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Computer Glitch Allows 3,000 Inmates Early Release In Washington State

Inmates walk past correctional officers at the Washington Corrections Center in Shelton, Wash., in 2011. Gov. Jay Inslee said on Tuesday that more than 3,000 prisoners in Washington have been mistakenly released early since 2002 because of an error by the state's Department of Corrections.

Since 2002, the Washington state Department of Corrections has given more than 3,000 prisoners early release. The number of inmates freed could go as high as 3,200.

"I've ordered immediate action to fix 13-year-old sentencing errors discovered at state prisons," Gov. Jay Inslee tweeted on Tuesday.

The issue has to do with how good-behavior time was credited to an inmate's sentence.

The Associated Press quotes authorities as saying a July 2002 state Supreme Court ruling required the Corrections Department to apply good-behavior credits earned in county jail to state prison sentences. However, the programming fix ended up giving prisoners with sentencing enhancements too much so-called good time credit.

The AP explains that sentencing enhancements include additional time given for certain crimes, like those using firearms or those committed near schools. Under state law, prisoners who get extra time for sentencing enhancements cannot have that time reduced for good behavior.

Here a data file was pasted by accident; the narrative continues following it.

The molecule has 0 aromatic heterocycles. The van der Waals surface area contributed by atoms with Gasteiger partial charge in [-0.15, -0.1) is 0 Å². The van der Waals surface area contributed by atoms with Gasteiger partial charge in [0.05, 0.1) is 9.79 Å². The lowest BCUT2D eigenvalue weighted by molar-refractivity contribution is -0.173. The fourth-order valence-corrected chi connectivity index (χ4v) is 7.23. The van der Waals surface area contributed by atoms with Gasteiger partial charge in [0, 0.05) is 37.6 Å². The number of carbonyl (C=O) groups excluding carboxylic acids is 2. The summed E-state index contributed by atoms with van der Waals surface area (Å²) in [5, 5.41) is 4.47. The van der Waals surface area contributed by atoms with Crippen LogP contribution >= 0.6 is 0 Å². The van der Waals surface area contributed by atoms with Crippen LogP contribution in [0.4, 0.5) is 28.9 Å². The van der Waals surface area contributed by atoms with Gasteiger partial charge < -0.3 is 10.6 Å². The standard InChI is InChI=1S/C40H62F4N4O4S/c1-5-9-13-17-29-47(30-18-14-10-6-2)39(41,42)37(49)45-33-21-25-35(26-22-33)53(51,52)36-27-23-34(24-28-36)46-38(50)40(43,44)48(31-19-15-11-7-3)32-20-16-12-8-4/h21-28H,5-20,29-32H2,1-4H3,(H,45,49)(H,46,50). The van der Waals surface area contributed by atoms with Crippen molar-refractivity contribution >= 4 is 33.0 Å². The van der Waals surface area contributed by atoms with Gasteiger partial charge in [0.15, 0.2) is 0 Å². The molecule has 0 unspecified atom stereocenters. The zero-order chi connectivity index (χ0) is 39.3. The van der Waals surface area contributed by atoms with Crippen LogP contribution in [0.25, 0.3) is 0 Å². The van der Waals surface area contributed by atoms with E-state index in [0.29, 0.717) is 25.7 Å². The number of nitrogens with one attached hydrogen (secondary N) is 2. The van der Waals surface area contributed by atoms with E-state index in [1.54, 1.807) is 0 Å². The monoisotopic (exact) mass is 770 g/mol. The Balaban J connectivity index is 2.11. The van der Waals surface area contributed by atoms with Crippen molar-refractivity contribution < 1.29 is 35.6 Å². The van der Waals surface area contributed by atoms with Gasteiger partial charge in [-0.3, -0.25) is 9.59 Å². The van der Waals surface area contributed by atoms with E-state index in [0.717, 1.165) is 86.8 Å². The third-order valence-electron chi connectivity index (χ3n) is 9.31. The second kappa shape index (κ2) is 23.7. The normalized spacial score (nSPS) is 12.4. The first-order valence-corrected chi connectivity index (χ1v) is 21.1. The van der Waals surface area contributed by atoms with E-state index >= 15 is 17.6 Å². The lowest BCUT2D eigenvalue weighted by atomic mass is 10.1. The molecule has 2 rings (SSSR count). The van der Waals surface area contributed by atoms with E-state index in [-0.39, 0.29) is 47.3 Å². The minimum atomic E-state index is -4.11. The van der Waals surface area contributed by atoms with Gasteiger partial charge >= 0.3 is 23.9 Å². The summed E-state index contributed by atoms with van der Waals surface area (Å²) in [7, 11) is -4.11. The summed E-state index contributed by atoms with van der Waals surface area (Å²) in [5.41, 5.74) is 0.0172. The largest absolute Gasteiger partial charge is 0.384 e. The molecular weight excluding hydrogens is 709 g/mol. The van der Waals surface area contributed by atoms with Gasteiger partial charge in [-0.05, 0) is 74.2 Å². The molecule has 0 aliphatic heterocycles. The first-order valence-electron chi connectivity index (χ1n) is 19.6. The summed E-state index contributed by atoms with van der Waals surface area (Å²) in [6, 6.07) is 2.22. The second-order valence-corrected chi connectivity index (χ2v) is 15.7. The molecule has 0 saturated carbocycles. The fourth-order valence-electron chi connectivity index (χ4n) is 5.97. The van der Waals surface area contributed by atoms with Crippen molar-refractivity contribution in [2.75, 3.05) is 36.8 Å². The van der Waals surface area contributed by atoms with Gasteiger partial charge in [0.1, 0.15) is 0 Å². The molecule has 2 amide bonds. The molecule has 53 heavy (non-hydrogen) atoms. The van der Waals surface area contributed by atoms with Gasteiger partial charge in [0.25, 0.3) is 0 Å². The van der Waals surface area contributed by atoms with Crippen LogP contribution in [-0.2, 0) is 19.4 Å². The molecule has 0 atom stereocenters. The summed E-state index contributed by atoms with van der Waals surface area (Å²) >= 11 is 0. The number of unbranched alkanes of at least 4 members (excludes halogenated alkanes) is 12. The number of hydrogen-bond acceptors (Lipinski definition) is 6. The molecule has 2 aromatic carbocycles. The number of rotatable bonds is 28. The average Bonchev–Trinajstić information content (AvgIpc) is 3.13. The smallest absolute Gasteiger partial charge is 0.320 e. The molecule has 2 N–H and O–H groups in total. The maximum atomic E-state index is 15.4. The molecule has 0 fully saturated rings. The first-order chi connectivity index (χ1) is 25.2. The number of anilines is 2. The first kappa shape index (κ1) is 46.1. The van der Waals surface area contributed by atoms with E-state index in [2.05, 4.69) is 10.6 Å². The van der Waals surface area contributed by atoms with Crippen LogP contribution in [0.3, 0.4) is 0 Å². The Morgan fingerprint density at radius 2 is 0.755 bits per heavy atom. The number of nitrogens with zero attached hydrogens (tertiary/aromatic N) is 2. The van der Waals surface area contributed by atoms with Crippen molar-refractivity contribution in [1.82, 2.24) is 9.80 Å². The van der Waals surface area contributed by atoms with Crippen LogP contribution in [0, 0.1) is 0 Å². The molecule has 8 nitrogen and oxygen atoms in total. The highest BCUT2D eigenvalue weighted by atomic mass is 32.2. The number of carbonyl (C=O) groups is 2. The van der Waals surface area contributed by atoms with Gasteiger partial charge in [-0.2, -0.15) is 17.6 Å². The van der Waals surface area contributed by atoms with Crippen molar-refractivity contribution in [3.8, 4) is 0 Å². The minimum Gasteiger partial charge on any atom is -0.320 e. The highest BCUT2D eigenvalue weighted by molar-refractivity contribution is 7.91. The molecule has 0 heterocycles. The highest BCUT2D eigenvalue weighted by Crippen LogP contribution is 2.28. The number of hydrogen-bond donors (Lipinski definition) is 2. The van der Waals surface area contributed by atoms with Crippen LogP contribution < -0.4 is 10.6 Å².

Gov. Inslee, speaking at a news conference, described the issue as "maddening." Adding that to allow the problem to continue for 13 years is "deeply disappointing.

The Seattle Times reports: Inslee said his office learned of the problem, which a Department of Corrections (DOC) analysis said affected about 3 percent of all releases, on Dec. 16. Corrections Secretary Dan Pacholke, who took over the department in October, said he learned of the early releases the previous day.

The Department of Corrections, according to The Associated Press, was first alerted to the error in December 2012, when a victim's family learned of a prisoner's imminent release. The family did its own calculations and found he was being credited with too much time.

A timeline provided by the governor's office shows a coding fix was scheduled, repeatedly delayed and then was never implemented.

Corrections officials don't have a complete list of the prisoners affected, and can't say if any of the prisoners given early release committed crimes after they were freed.

Some of the prisoners will have to resume serving their sentences.

Inslee says until the problem is remedied, early release calculations will have to be done by hand.

The governor also ordered an independent investigation to examine why the problem took so long to be corrected. The state Legislature will also hold hearings.

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